Tuesday, 25 August 2015

KAFKA’S JUDAISM. Dear father, Judaism could not save me from you.

A passage from Franz Kafka's Letter to His Father:

One would think it might have been helpful, or rather, that we two could have found each other in Judaism or even that it would have been a common starting point for us. But what kind of Judaism did you offer me! Over the years I developed three stances. As a child, and in agreement with you, I reproached myself because I did not go to the synagogue often enough, didn’t fast, etc. I thought I injured you rather than myself thereby, and I was seized by bad conscience, which was always at the ready. 

Later, as a young man, I could not understand how you with your non-existent Judaism could reproach me, because I did not out of respect for my parent, as you put it, made no effort to practice an equally meaningless Judaism. As far as I could see it really was non-existent, a nothing, a joke, not even a joke. Four times a year you went to the synagogue, closer in spirit to those who didn’t care than to those who were serious. You patiently went through the prayers, perfunctorily, surprising me sometimes by pointing out a passage in the prayer book which was being recited at the time. As for the rest, I was allowed to bum around wherever I wanted as long as I was in the synagogue (that was the main thing). So I yawned and fooled around for many hours (the only time I was as bored was later when I took dancing lessons) and tried to enjoy the few distractions offered there, such as when the ark of the covenant was opened, which always reminded me of shooting galleries, where a door opened if you hit the target, with the difference that there something interesting popped up, and here it was always the same old headless dolls. Even so, by the way, I was full of anxieties, feeling not only the obvious fear of being among many people and in close contact with them, but also that I might be called to [recite a blessing over] the torah, as you casually mentioned. For years I trembled at the thought of it.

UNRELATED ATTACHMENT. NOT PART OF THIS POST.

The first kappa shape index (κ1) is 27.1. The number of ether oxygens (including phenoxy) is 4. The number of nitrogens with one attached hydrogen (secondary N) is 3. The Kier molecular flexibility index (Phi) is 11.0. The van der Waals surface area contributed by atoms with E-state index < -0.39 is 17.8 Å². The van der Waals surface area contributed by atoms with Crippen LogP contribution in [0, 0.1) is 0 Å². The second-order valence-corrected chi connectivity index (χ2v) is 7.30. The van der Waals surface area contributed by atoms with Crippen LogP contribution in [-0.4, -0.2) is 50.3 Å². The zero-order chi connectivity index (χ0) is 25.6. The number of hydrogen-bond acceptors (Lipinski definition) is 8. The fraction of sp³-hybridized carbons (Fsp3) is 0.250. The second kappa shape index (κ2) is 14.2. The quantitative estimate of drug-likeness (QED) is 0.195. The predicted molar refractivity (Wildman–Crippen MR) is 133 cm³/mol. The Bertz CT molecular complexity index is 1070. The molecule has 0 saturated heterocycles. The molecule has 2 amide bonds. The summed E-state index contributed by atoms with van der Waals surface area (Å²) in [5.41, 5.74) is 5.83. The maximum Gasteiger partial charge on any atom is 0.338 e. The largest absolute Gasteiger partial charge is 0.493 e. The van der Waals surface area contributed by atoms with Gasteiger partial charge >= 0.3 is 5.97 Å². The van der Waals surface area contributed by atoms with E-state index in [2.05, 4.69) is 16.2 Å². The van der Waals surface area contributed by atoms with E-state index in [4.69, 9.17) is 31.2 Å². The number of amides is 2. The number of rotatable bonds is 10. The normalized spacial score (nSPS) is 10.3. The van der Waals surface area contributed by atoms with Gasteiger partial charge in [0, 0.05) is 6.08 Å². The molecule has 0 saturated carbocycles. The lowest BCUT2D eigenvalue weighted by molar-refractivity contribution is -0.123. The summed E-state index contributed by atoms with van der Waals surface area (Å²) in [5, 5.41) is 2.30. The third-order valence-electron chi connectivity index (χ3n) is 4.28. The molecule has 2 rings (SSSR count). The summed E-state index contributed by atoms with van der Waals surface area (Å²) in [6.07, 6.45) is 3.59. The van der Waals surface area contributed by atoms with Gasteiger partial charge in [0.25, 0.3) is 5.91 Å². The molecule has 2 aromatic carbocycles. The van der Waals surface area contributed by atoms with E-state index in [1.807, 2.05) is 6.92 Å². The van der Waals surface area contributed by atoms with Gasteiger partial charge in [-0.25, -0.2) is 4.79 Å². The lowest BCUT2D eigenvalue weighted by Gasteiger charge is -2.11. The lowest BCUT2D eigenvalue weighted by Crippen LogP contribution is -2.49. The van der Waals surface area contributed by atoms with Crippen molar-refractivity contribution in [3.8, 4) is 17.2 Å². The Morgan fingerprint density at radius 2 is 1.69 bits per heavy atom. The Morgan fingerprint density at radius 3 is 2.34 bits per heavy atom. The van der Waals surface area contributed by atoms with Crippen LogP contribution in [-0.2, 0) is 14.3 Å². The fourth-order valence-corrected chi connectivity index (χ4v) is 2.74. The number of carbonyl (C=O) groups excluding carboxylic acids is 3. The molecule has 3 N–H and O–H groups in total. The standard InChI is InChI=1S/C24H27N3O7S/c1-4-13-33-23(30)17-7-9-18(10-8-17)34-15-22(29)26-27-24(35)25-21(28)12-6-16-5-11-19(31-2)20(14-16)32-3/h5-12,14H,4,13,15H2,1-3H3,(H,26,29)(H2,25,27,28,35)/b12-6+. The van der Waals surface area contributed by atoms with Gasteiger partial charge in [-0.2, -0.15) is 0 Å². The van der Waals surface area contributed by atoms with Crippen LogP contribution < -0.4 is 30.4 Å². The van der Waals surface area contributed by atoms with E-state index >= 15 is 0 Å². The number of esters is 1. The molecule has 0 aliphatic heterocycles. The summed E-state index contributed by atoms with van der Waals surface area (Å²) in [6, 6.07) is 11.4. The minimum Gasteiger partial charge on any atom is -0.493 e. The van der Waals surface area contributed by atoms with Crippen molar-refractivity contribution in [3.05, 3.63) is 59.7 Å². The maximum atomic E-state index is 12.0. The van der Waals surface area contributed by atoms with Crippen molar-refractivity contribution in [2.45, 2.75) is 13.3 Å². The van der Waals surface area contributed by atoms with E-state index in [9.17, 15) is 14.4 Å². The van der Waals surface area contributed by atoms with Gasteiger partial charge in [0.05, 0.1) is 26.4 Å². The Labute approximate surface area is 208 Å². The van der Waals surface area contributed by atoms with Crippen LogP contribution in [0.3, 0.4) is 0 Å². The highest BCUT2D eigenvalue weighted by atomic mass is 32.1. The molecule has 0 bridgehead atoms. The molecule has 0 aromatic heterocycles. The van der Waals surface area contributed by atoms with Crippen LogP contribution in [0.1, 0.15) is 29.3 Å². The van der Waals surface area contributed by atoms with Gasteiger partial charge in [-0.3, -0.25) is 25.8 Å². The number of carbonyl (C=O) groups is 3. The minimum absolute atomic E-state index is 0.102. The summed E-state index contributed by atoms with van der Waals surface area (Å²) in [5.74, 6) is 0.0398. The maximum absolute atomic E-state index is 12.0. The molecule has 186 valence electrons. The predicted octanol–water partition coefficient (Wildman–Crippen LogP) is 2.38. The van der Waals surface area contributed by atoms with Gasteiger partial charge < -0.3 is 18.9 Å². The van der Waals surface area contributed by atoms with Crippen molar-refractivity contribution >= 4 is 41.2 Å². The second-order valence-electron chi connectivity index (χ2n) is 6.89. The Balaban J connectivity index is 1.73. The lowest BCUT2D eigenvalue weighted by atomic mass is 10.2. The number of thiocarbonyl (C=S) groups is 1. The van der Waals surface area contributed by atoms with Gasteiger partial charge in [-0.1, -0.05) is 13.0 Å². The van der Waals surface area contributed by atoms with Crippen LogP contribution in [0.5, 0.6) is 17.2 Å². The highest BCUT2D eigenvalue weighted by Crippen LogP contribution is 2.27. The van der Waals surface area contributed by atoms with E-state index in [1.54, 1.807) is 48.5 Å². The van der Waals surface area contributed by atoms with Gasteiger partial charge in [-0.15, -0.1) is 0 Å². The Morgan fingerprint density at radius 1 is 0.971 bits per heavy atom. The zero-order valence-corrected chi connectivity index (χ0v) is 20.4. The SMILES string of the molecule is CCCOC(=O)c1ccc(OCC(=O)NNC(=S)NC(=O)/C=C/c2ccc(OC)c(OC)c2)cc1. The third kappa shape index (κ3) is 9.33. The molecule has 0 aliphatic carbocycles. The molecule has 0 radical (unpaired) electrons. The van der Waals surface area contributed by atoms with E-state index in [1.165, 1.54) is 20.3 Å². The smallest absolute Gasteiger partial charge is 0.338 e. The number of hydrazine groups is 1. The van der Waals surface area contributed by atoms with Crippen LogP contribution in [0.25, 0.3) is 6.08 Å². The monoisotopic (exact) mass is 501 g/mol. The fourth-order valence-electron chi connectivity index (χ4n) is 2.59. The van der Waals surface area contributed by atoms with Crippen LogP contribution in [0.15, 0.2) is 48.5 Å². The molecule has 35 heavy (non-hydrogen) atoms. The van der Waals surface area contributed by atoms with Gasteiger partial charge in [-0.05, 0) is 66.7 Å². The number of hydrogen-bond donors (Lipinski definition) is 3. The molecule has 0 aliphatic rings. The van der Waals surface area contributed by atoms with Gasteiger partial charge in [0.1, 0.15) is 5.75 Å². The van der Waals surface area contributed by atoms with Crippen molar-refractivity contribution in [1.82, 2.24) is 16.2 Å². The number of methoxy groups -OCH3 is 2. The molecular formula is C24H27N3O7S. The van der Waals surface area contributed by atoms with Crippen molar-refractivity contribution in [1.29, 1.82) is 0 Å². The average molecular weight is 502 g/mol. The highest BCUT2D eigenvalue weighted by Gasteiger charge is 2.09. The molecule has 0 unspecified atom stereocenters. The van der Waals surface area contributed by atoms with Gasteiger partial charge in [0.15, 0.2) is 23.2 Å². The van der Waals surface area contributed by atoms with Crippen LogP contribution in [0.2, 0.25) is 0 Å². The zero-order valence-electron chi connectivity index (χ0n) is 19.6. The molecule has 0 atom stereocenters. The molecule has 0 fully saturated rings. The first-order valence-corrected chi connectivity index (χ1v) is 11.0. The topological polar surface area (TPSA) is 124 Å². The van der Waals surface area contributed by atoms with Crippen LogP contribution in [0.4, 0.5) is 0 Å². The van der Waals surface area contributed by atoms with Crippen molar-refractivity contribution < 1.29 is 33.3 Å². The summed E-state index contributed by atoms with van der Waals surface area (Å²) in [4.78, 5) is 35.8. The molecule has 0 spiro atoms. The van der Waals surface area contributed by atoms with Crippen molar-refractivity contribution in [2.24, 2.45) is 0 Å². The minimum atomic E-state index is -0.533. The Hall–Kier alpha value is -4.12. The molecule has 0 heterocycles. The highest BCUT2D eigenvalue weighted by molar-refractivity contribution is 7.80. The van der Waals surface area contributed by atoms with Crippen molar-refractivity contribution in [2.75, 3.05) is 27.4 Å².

Otherwise I was not bothered a great deal by the boredom, except perhaps during bar mitzvah, which required only meaningless memorizing, that is, led to a meaningless test performance. Also there were a few small, insignificant events involving you, such as when you were called to the torah and weathered that occasion (a purely social event according to my sentiments), or when you remained in the synagogue during the commemoration of the soul and I was sent out, which for a long time gave me the vague impression that it was something indecent because I was sent away and because I had no further involvement. 
  
(Source: Letter to my Father, text on www.kafka.org; my translation)

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